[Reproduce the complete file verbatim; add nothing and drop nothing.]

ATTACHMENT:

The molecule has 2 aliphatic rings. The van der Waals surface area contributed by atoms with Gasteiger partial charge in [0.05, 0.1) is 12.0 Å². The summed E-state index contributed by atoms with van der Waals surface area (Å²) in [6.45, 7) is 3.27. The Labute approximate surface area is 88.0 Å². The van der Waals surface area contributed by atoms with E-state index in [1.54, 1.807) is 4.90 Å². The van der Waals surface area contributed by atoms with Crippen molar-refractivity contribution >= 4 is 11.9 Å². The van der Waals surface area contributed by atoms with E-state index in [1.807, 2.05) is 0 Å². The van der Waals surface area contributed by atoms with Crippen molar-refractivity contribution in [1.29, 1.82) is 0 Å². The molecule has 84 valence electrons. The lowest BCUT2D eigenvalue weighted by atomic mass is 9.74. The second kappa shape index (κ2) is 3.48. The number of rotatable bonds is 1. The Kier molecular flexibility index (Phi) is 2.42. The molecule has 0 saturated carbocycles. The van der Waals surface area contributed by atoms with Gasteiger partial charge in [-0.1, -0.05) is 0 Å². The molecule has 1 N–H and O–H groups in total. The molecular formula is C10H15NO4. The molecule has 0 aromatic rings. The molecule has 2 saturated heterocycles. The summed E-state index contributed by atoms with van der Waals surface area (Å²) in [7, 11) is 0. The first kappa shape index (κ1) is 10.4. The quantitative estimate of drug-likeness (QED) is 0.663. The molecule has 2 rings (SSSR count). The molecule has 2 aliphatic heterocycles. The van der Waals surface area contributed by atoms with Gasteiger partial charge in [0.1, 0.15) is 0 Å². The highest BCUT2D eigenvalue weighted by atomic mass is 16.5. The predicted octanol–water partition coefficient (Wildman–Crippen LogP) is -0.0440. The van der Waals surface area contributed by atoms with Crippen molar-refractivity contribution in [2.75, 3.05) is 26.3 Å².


The molecule has 2 aliphatic rings. The van der Waals surface area contributed by atoms with Gasteiger partial charge in [0.05, 0.1) is 12.0 Å². The summed E-state index contributed by atoms with van der Waals surface area (Å²) in [6.45, 7) is 3.27. The Labute approximate surface area is 88.0 Å². The van der Waals surface area contributed by atoms with E-state index in [1.54, 1.807) is 4.90 Å². The van der Waals surface area contributed by atoms with Crippen molar-refractivity contribution >= 4 is 11.9 Å². The van der Waals surface area contributed by atoms with E-state index in [1.807, 2.05) is 0 Å². The van der Waals surface area contributed by atoms with Crippen molar-refractivity contribution in [1.29, 1.82) is 0 Å². The molecule has 84 valence electrons. The lowest BCUT2D eigenvalue weighted by atomic mass is 9.74. The second kappa shape index (κ2) is 3.48. The number of rotatable bonds is 1. The Kier molecular flexibility index (Phi) is 2.42. The molecule has 0 saturated carbocycles. The van der Waals surface area contributed by atoms with Gasteiger partial charge in [-0.1, -0.05) is 0 Å². The molecule has 1 N–H and O–H groups in total. The molecular formula is C10H15NO4. The molecule has 0 aromatic rings. The molecule has 2 saturated heterocycles. The summed E-state index contributed by atoms with van der Waals surface area (Å²) in [7, 11) is 0. The first kappa shape index (κ1) is 10.4. The quantitative estimate of drug-likeness (QED) is 0.663. The molecule has 2 rings (SSSR count). The molecule has 2 aliphatic heterocycles. The van der Waals surface area contributed by atoms with Gasteiger partial charge in [0.1, 0.15) is 0 Å². The highest BCUT2D eigenvalue weighted by atomic mass is 16.5. The predicted octanol–water partition coefficient (Wildman–Crippen LogP) is -0.0440. The van der Waals surface area contributed by atoms with Crippen molar-refractivity contribution in [2.75, 3.05) is 26.3 Å².